On Sunday, Queerty published an interview with Mark Saltzman, who worked on the show in the 1980s and 90s, asking him if he thought of Bert and Ernie as a gay couple.

Updated at 6:05 p.m. ET

President Trump issued his most forceful defense yet of his embattled Supreme Court nominee Judge Brett Kavanaugh on Tuesday.

Speaking to reporters during a press conference with Poland's president, Trump called Kavanaugh "a great man" and said that he feels "terribly" for the federal appeals court judge and his family.

The Supreme Court on Tuesday insisted that many donations to predominantly conservative political nonprofit groups — what's often called dark money — be disclosed, seven weeks ahead of the 2018 midterm elections.

The ruling closes, at least for now, a loophole that has allowed wealthy donors to finance aggressive ads while staying anonymous. Crafted by the Federal Election Commission nearly 40 years ago, the loophole flourished after the 2010 Citizens United ruling.

Updated at 11 p.m. ET

The Senate Judiciary Committee will move forward with a hearing scheduled for Monday on sexual assault allegations against Supreme Court nominee Judge Brett Kavanaugh, despite a request for further investigation from his accuser.

Floodwaters keep rising in the Carolinas as post-Tropical Storm Florence continues to dump rain on the region. The dangerous storm has already left more than 30 dead and displaced thousands of others, leaving them without electricity or shelter.

In the aftermath of Florence, North and South Carolina officials are encouraging people to volunteer or donate if they can. Here's a guide to how to help.

Why give cash

Updated at 8:15 p.m. ET on Wednesday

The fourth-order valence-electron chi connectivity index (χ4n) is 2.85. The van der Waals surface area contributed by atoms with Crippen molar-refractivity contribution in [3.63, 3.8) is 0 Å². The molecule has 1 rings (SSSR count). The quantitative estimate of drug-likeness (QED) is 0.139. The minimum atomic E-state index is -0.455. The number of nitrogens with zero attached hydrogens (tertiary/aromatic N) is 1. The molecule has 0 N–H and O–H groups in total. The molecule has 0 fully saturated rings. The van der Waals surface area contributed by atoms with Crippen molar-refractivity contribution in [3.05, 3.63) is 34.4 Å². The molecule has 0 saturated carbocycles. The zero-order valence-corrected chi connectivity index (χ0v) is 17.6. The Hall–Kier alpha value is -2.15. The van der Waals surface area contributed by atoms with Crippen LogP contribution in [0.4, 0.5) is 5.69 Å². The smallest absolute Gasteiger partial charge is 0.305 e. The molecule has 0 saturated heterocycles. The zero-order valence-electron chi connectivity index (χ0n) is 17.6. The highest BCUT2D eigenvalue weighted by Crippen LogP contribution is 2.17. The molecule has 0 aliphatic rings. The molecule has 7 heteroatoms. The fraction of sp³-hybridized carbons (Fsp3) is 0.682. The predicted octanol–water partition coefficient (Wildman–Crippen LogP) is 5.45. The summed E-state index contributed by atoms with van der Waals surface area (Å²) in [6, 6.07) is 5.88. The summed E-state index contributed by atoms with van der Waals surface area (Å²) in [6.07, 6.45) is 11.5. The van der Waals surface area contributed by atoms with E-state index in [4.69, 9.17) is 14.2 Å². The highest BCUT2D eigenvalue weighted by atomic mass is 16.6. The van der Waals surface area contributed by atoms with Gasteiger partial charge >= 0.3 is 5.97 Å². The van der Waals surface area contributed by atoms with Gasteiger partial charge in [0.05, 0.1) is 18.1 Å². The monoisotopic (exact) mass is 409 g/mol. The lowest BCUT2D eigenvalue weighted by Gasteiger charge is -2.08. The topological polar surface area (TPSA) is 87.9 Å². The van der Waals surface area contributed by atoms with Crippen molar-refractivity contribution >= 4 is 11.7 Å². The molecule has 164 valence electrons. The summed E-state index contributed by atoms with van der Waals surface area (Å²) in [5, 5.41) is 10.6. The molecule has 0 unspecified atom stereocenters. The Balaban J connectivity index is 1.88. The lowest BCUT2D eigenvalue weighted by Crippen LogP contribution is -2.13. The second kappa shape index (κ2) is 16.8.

Facebook became embroiled in another controversy Tuesday, after the American Civil Liberties Union accused the company of giving employers a powerful tool to discriminate against women seeking work.

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At last night's Emmys, the pool of nominees was so diverse the opening number made fun of it, proclaiming that Hollywood had solved the problem of underrepresentation in the TV business.

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Updated at 4:45 a.m. ET on Wednesday

As former hurricane Florence marches on to New England, the Carolinas remain inundated with waters that just keep rising.

"I know for many people this feels like a nightmare that just won't end. I know many people are tired of the present and are scared of the future," North Carolina Gov. Roy Cooper said Tuesday, The Associated Press reports. "But please know we will not give up on you."

The fastest human to ride a bicycle over open ground is named Denise Mueller-Korenek, who rode a custom bike at an average of 183.932 miles per hour – shattering a world record that had stood since 1995.

Mueller-Korenek, 45, set the record for fastest speed riding in a slipstream, teaming up with Shea Holbrook, a professional race car driver who piloted a dragster that led the cyclist across the Bonneville Salt Flats in Utah.

The United States' commitment to global development does not look good compared with that of other wealthy countries — and it's likely to get worse.

With a couple of clicks, a quotidian moment can take on a viral life of its own — captured and shared, context lost, shaped by whatever viewers project onto the images.

That's what happened to Anthony Torres, 56.

On Thursday evening, Torres was caught on video shaving his face while sitting aboard a New Jersey Transit train headed out of New York City. Video also showed him with a beer.